(1) Never-Ending Language Learning
Tom Mitchell - E. Fredkin University Professor,
Machine Learning Department, Carnegie Mellon University
We will never really understand learning until we can build
machines that learn many different things, over years, and become better
learners over time. We describe our research to build a Never-Ending Language
Learner (NELL) that runs 24 hours per day, forever, learning to read the web.
Each day NELL extracts (reads) more facts from the web, into its growing
knowledge base of beliefs. Each day NELL also learns to read better than the
day before. NELL has been running 24 hours/day for over four years now. The
result so far is a collection of 70 million interconnected beliefs (e.g.,
servedWtih(coffee, applePie)), NELL is considering at different levels of
confidence, along with millions of learned phrasings, morphological features,
and web page structures that NELL uses to extract beliefs from the web. NELL
is also learning to reason over its extracted knowledge, and to automatically
extend its ontology. Track NELL's progress at http://rtw.ml.cmu.edu,
or follow it on Twitter at @CMUNELL.
Tom M. Mitchell founded and chairs the Machine Learning
Department at Carnegie Mellon University, where he is the E. Fredkin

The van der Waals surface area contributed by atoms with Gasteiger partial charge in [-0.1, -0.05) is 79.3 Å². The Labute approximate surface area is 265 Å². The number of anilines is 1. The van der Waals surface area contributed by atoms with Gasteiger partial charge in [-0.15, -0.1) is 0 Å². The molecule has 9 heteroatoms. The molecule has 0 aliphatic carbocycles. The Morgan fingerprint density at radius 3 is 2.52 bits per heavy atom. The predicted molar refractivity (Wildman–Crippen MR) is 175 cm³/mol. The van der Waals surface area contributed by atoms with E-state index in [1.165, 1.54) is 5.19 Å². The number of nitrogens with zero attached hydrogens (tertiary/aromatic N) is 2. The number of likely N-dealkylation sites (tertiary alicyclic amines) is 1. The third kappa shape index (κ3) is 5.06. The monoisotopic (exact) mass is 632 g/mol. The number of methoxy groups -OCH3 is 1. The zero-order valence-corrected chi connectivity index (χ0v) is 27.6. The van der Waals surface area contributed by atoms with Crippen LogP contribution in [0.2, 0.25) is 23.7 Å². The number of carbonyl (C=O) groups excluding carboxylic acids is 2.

University Professor. His research uses machine learning to develop computers
that are learning to read the web, and uses brain imaging to study how the
human brain understands what it reads. Mitchell is a member of the U.S.
National Academy of Engineering, a Fellow of the American Association for the
Advancement of Science (AAAS), and a Fellow and Past President of the
Association for the Advancement of Artificial Intelligence (AAAI). He
believes the field of machine learning will be the fastest growing branch of
computer science during the 21st century.
This keynote speech slide can be downloaded at here.
(2) Smart Data - How you and I
will exploit Big Data for personalized digital health and many other
Amit Sheth, LexisNexis Ohio Eminent Scholar, Kno.e.sis - Wright State University
Big Data has captured a lot of interest in industry, with the
emphasis on the challenges of the four Vs of Big Data: Volume, Variety, Velocity,
and Veracity, and their applications to drive value for businesses.
Recently, there is rapid growth in situations where a big data challenge
relates to making individually relevant decisions. A key example is
personalized digital health that related to taking better decisions about our
health, fitness, and well-being. Consider for instance, understanding
the reasons for and avoiding an asthma attack based on Big Data in the form
of personal health signals (e.g., physiological data measured by devices/sensors
or Internet of Things around humans, on the humans, and inside/within the
humans), public health signals (e.g., information coming from the healthcare
system such as hospital admissions), and population health signals (such as